(PhysOrg.com) -- A unique bridging process may be behind a mystery of intracellular communication, according to new Cornell research published Feb. 4 in the journal Cell.
Researchers at Cornell's Weill Institute for Cell and Molecular Biology have uncovered how certain signaling molecules in the cell are regulated.
The signaling molecules, called phosphoinositide (PI) lipids, are key components of the plasma membrane that surrounds a cell. PI lipids are important in signaling processes involved in cell growth and development, responses to extracellular signals, and transport pathways in and out of the cell. Misregulation of PI lipids has been linked to several diseases, including cancer, diabetes, and developmental and neurodegenerative diseases.
"All inherited disorders correspond to defects at the cellular level," said Scott Emr, director of the Weill Institute and senior author of the paper. "Understanding the fundamental aspects of the cellular basis of these signaling pathways is absolutely essential to understand and treat diseases like cancer."
Much like an on-and-off switch, many cellular actions, including the functions of PI lipids, are activated by attaching a phosphate group to proteins or lipids (a process called phosphorylation), and similarly, deactivated by the removal of the phosphate group. A class of enzymes called phosphatases mediates the removal of phosphates.
"Previous research has focused on the enzymes called kinases that add phosphates to proteins or lipids (on-switch). We considered the alternative that phosphatases (off-switch) have crucial roles in regulating essential signaling pathways that take place at the cell surface," explained first-author Chris Stefan, a senior research associate in Emr's lab.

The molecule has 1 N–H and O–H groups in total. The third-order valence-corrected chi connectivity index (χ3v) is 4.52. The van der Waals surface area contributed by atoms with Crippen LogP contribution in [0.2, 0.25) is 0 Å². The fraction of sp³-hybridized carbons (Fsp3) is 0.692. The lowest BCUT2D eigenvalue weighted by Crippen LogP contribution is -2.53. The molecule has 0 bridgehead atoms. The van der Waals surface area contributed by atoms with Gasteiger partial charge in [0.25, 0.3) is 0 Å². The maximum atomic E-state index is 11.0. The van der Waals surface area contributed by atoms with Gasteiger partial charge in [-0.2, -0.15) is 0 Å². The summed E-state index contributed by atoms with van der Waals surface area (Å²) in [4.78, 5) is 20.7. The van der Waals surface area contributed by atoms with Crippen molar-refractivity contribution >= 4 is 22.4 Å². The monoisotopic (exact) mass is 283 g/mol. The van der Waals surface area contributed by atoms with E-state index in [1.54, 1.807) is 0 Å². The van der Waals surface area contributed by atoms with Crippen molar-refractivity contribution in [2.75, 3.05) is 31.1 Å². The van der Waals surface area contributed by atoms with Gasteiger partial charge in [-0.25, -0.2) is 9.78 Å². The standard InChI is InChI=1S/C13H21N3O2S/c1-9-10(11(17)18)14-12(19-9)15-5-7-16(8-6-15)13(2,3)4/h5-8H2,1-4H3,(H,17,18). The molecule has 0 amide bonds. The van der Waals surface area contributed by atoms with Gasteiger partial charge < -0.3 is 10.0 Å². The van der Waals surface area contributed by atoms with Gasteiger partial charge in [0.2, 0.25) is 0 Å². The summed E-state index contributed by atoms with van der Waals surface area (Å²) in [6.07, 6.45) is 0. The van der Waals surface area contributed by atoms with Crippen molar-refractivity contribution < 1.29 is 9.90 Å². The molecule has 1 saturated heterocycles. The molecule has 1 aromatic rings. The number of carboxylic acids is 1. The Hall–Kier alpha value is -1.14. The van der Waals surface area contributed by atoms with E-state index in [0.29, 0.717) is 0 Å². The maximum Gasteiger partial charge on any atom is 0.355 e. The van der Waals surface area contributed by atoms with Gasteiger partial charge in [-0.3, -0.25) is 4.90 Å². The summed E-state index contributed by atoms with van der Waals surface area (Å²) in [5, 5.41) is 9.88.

The researchers studied a PI lipid phosphatase called sac1, an enzyme that resides in the endoplasmic reticulum, an organelle inside the cell responsible for the synthesis of proteins and lipids and for regulating calcium signaling.
"The puzzle was how sac1 in the endoplasmic reticulum regulates PI lipids in a distinct membrane compartment, the plasma membrane," said Stefan.
"We discovered that a family of proteins, called osh proteins, provides the molecular bridge between PI lipids in the plasma membrane and the phosphatase sac1 in the endoplasmic reticulum," explained co-author and graduate student Andrew Manford.
The osh proteins sense PI lipid levels and respond by creating a kind of scaffolding between the plasma membrane and endoplasmic reticulum, providing the missing link between these two distinct membrane systems. This allows the sac1 phosphatase to shut down PI lipids during communication between these two separate cellular compartments.
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